In order to give you, the beginning programmer, an idea of how programming is done, let's see how an experienced programmer goes about solving problems by giving a couple of instructive case studies.
Imagine that you want to count all the regulatory elements in a large chunk of DNA that you just got from the sequencing lab. You're a professional bioinformatics programmer. What do you do? There are two possible solutions: find a program or write one yourself.
It's likely there is already a perfectly good, working, and maybe even free program that does exactly what you need. Very often, you can find exactly what you need on the Web and avoid the cost and expense of reinventing the wheel. This is programming at its best—minimal work for maximal effect. It's the classic case of the experimentalist's adage: a day in the library can save you six months in the lab.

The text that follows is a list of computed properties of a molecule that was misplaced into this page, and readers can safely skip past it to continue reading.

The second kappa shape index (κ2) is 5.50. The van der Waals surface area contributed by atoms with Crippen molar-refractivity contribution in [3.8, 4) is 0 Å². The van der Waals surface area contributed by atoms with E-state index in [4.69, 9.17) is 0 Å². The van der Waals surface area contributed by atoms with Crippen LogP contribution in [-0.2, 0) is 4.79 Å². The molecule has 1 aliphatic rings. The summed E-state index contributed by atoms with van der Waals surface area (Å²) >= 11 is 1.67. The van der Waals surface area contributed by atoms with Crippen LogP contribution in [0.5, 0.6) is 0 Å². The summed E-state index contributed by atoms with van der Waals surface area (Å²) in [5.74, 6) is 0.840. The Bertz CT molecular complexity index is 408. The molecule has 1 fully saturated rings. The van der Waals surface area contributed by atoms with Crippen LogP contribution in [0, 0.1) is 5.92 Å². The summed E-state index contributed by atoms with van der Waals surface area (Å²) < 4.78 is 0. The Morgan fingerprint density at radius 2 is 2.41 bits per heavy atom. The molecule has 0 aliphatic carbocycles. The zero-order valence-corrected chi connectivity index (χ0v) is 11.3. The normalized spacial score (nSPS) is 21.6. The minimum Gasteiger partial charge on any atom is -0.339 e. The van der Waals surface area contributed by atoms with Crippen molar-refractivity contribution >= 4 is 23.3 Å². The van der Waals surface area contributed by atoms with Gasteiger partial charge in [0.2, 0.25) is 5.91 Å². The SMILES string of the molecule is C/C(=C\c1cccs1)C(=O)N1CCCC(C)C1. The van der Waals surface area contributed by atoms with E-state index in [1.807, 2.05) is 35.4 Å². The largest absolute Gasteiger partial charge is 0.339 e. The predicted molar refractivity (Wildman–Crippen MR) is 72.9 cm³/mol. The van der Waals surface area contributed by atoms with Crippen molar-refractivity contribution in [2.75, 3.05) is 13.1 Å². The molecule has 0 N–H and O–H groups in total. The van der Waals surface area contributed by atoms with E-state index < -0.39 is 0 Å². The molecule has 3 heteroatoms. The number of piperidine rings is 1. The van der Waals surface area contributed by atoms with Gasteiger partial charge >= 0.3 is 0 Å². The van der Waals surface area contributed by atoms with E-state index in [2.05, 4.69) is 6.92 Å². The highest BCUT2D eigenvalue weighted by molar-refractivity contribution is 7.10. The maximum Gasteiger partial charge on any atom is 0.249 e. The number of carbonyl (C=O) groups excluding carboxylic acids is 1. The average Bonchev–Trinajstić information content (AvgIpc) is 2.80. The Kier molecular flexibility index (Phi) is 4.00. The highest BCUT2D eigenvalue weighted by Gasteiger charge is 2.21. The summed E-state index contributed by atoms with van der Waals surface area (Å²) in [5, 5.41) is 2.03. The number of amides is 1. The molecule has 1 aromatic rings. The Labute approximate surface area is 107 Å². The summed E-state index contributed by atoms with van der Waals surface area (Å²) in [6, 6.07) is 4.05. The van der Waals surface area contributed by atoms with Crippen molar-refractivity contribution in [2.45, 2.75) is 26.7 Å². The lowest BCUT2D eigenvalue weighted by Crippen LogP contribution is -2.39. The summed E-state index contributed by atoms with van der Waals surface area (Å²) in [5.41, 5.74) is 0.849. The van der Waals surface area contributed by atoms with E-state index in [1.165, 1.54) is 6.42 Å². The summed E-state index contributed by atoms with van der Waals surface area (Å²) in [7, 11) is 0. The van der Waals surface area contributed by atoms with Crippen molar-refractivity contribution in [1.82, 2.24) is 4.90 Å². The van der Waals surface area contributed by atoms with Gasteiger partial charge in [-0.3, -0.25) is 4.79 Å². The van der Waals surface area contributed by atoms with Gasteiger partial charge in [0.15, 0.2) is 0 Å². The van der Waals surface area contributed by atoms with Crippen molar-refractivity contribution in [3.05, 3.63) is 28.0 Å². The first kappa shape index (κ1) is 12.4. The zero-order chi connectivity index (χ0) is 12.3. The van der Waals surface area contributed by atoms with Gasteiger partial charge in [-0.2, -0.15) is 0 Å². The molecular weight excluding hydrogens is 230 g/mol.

An important part of the art of programming is to keep aware of collections of programs that are available. Then you can simply use the code if it does exactly what you need, or you can take an existing program and alter it to suit your own needs. Of course, copyright laws must be observed, but much is available at no cost, especially to educational and nonprofit organizations. Most Perl module code has a copyright, but you are allowed to use it and modify it given certain restrictions. Details are available at the Perl web site and with the particular modules.
How do you find this wonderful, free, and ...